Beyond Trafficking and Slavery: Feature

‘A lawyer in Congo and a maid in Brazil’

Nine women lay bare why they went to Brazil and what they experienced once they got there. Not all migration stories are the same.

18 March 2021, 5.30am
Graffiti in São Paulo, Brazil
duncan c/Flickr. Creative Commons (by-nc)

We grow up learning that family and motherhood are what give a woman her worth. Motherhood in Congo is something that is sacred. A woman who has no children is like a tree that does not produce fruits. This is what stays in our head. Because of that, in some families you suffer prejudice for not being able to have children.

I suffered from this prejudice because I was studying, and those who study do not have time to have children. Those who study need to focus on the study. The whole family supported me in order for me to able to finish school, but they were always saying, ‘What does she think she is doing? Where will she go with this diploma?’ But for me a diploma was my right, a real achievement. But the prejudice was too strong – a woman had to get married and go through motherhood.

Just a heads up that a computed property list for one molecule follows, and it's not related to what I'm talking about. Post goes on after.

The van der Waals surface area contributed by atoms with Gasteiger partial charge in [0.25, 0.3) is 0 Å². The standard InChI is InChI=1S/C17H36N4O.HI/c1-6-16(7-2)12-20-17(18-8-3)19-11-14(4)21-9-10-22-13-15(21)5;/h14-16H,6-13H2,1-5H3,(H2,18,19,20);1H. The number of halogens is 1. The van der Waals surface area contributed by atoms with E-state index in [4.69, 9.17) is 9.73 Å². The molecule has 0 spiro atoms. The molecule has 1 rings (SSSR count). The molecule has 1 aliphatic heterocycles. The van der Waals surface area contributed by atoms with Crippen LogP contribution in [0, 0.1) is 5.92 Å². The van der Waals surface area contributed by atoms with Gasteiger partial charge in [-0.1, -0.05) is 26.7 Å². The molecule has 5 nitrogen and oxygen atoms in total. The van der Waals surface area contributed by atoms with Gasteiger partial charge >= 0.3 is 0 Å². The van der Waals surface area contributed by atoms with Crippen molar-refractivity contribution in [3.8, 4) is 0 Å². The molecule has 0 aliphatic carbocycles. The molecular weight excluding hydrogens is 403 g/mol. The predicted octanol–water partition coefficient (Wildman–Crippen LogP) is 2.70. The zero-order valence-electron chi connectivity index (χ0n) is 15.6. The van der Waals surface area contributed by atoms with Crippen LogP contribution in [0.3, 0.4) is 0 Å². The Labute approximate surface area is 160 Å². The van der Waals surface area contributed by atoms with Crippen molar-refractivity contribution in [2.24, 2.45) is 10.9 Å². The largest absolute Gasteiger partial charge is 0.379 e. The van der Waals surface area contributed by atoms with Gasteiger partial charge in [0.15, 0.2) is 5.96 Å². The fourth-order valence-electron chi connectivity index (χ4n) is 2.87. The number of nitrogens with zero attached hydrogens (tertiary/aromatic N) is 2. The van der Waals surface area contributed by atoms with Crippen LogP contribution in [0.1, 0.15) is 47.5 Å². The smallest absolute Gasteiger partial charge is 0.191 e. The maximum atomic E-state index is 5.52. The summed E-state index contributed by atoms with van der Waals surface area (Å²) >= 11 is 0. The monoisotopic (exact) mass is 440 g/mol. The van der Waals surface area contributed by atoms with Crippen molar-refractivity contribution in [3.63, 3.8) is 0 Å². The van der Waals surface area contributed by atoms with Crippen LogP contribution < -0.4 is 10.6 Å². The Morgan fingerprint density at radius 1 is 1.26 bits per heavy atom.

So I went through motherhood, and to be honest it changed me a lot. My vision about it has changed. Motherhood initiates family, it’s where we come from. It is why families and societies exist. But it doesn’t have to be as they say.